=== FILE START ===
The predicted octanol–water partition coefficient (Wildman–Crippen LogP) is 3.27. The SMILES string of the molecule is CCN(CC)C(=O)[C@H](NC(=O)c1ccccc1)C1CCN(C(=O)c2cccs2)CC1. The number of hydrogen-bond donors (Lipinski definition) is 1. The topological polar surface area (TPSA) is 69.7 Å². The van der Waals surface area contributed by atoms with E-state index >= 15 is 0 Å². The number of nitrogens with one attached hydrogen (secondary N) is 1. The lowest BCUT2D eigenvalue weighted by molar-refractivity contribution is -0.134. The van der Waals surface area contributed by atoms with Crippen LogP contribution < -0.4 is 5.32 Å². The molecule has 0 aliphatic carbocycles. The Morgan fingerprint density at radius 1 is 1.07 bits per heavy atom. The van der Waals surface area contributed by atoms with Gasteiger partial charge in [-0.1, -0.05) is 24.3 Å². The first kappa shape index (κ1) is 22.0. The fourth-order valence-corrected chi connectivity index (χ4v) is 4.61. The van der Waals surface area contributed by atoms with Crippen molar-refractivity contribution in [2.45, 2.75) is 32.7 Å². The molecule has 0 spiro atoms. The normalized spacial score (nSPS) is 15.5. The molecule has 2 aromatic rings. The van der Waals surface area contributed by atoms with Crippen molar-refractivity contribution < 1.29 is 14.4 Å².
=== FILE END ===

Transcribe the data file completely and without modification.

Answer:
The predicted octanol–water partition coefficient (Wildman–Crippen LogP) is 3.27. The SMILES string of the molecule is CCN(CC)C(=O)[C@H](NC(=O)c1ccccc1)C1CCN(C(=O)c2cccs2)CC1. The number of hydrogen-bond donors (Lipinski definition) is 1. The topological polar surface area (TPSA) is 69.7 Å². The van der Waals surface area contributed by atoms with E-state index >= 15 is 0 Å². The number of nitrogens with one attached hydrogen (secondary N) is 1. The lowest BCUT2D eigenvalue weighted by molar-refractivity contribution is -0.134. The van der Waals surface area contributed by atoms with Crippen LogP contribution < -0.4 is 5.32 Å². The molecule has 0 aliphatic carbocycles. The Morgan fingerprint density at radius 1 is 1.07 bits per heavy atom. The van der Waals surface area contributed by atoms with Gasteiger partial charge in [-0.1, -0.05) is 24.3 Å². The first kappa shape index (κ1) is 22.0. The fourth-order valence-corrected chi connectivity index (χ4v) is 4.61. The van der Waals surface area contributed by atoms with Crippen molar-refractivity contribution in [2.45, 2.75) is 32.7 Å². The molecule has 0 spiro atoms. The normalized spacial score (nSPS) is 15.5. The molecule has 2 aromatic rings. The van der Waals surface area contributed by atoms with Crippen molar-refractivity contribution < 1.29 is 14.4 Å².